Carlo Allegri / Reuters

The Federal Aviation Administration expects that a million drones will be sold this holiday season, and as unmanned vehicles become even more popular among hobbyists and corporations alike, the FAA is expected to start regulating them a bit more strictly.

That’s just what it did on Tuesday, when it announced that it is seeking to fine SkyPan International, a Chicago-based drone company, $1.9 million for “endangering the safety of our airspace.” If SkyPan ends up having to pay, it’d be the largest civil penalty ever for a drone company.

According to the FAA’s statements, SkyPan violated airspace regulations by controlling 65 unauthorized flights over New York City and Chicago, two of the most congested airspaces in the country. SkyPan, on its website, says that it is an FAA Section 333 UAS Exemption holder, which refers to the certificate that’s required to fly commercial drones. But an FAA spokesperson said that while SkyPan was granted the Section 333 UAS exemption, the flights SkyPan is being fined for occurred before the company secured the exemption.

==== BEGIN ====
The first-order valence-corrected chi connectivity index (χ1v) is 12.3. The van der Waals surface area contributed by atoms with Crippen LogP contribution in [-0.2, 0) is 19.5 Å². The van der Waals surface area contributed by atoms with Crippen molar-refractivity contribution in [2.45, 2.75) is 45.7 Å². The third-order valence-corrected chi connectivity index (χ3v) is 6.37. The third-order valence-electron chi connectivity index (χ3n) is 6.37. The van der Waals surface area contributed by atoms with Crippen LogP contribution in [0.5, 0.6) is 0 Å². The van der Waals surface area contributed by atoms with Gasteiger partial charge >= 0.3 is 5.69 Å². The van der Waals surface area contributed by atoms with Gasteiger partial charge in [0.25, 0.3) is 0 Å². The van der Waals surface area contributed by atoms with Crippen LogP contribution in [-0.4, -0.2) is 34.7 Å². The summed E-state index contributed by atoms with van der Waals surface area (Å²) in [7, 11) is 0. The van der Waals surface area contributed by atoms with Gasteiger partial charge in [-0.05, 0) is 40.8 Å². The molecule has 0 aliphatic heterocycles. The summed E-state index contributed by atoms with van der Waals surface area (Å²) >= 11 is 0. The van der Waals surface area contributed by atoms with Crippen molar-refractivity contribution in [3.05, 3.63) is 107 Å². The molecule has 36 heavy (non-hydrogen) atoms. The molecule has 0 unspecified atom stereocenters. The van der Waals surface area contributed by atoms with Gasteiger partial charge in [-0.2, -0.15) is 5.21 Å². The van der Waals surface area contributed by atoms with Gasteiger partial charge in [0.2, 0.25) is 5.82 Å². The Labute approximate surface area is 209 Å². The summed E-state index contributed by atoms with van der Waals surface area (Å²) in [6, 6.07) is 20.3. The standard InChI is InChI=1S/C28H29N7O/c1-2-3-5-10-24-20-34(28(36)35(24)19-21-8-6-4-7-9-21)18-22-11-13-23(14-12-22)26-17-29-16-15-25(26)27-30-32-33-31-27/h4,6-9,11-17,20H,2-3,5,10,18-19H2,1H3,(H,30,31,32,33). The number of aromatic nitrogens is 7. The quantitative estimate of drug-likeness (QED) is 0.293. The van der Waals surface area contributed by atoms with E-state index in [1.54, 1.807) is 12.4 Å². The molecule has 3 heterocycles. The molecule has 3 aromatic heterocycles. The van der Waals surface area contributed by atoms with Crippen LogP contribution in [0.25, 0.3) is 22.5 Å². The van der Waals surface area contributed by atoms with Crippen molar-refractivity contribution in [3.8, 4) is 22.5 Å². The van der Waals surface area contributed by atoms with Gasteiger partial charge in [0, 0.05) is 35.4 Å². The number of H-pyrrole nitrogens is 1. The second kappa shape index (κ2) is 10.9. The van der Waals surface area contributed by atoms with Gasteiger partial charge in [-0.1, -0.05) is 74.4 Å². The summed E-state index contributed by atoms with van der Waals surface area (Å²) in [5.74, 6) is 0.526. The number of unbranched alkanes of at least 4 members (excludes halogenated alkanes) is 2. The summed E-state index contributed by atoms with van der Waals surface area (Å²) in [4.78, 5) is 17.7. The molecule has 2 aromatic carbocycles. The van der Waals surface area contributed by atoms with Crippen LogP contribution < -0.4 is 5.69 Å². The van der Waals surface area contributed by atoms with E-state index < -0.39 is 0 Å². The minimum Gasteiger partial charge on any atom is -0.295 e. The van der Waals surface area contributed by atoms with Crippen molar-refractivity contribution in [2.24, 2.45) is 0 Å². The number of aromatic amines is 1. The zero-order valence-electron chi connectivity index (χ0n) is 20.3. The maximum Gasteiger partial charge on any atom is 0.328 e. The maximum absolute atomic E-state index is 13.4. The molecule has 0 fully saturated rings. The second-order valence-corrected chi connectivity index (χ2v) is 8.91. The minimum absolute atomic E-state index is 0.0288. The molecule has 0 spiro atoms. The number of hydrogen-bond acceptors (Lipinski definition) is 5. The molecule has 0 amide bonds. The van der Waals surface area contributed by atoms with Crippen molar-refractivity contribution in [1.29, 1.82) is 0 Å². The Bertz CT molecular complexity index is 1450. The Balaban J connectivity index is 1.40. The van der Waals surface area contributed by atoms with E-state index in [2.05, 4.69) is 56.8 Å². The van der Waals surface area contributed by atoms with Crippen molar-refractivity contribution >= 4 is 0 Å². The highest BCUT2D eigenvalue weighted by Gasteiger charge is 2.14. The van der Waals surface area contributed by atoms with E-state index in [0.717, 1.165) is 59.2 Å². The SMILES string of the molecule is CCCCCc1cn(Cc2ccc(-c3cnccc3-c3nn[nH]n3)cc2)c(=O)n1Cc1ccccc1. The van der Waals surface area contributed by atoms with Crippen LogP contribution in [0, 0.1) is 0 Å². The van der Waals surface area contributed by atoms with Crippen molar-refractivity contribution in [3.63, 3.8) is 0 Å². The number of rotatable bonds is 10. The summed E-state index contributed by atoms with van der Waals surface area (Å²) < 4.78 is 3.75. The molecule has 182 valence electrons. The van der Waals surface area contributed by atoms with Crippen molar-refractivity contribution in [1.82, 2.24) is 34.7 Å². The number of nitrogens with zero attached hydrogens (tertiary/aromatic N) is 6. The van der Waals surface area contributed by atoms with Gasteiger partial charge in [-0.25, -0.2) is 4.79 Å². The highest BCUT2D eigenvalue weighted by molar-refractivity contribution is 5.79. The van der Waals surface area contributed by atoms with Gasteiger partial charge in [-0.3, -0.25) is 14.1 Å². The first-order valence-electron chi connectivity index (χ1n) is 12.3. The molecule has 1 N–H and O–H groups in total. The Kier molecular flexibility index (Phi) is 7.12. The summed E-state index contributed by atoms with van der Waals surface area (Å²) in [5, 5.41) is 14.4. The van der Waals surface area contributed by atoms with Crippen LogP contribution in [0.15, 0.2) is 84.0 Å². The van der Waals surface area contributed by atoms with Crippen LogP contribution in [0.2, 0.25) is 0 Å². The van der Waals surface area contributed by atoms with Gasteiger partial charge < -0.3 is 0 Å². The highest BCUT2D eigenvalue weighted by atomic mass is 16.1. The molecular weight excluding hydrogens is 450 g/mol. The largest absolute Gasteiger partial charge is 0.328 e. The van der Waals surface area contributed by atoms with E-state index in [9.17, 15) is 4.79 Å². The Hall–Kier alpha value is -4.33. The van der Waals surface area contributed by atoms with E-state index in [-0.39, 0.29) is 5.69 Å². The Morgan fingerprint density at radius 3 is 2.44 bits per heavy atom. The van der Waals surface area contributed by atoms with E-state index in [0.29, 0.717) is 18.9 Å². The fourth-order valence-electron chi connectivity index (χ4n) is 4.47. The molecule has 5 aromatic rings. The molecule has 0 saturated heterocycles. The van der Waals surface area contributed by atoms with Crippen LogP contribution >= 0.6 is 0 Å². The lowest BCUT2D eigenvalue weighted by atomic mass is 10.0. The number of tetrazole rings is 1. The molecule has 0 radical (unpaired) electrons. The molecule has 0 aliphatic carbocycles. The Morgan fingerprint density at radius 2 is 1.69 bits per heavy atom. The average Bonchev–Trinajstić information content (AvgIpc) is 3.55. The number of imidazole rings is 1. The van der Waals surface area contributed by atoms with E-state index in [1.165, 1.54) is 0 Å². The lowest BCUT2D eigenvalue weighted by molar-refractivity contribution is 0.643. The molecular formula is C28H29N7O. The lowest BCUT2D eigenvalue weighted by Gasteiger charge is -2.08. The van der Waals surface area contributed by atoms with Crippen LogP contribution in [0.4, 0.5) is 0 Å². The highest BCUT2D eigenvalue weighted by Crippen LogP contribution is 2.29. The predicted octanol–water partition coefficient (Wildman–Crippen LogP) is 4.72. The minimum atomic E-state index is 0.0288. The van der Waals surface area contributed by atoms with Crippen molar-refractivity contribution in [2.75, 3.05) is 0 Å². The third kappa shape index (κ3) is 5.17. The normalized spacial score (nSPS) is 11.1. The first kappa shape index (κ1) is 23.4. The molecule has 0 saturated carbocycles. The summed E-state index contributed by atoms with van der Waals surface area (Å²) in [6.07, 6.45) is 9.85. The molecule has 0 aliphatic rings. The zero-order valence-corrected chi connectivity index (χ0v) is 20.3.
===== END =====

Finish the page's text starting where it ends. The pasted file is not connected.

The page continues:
Pilots and airspace regulators have expressed concerns over drones flying too close to aircrafts, and regulators worry that hobbyists don’t know the rules—namely that drones must fly below 400 feet and and at least five miles from an airport. Further, drones have recently interfered with fire-fighting operations, and reports of near-collisions with planes are on the rise. Through August 9th of this year, there were 650 near-collisions reported to the FAA. "Adding drones to the mix requires extremely careful coordination to protect manned aircraft traffic," says John Villasenor, a professor of engineering and public policy at UCLA.

Meanwhile, Google and a dozen other companies, as well as NASA, have been collaborating on creating an air-traffic control system for drones. The legality of property rights in the air has been a long-standing issue regarding recreational and commercial drone use, and Tuesday’s FAA fine means that the issue is a little bit closer to resolution than it used to be.

We want to hear what you think about this article. Submit a letter to the editor or write to letters@theatlantic.com.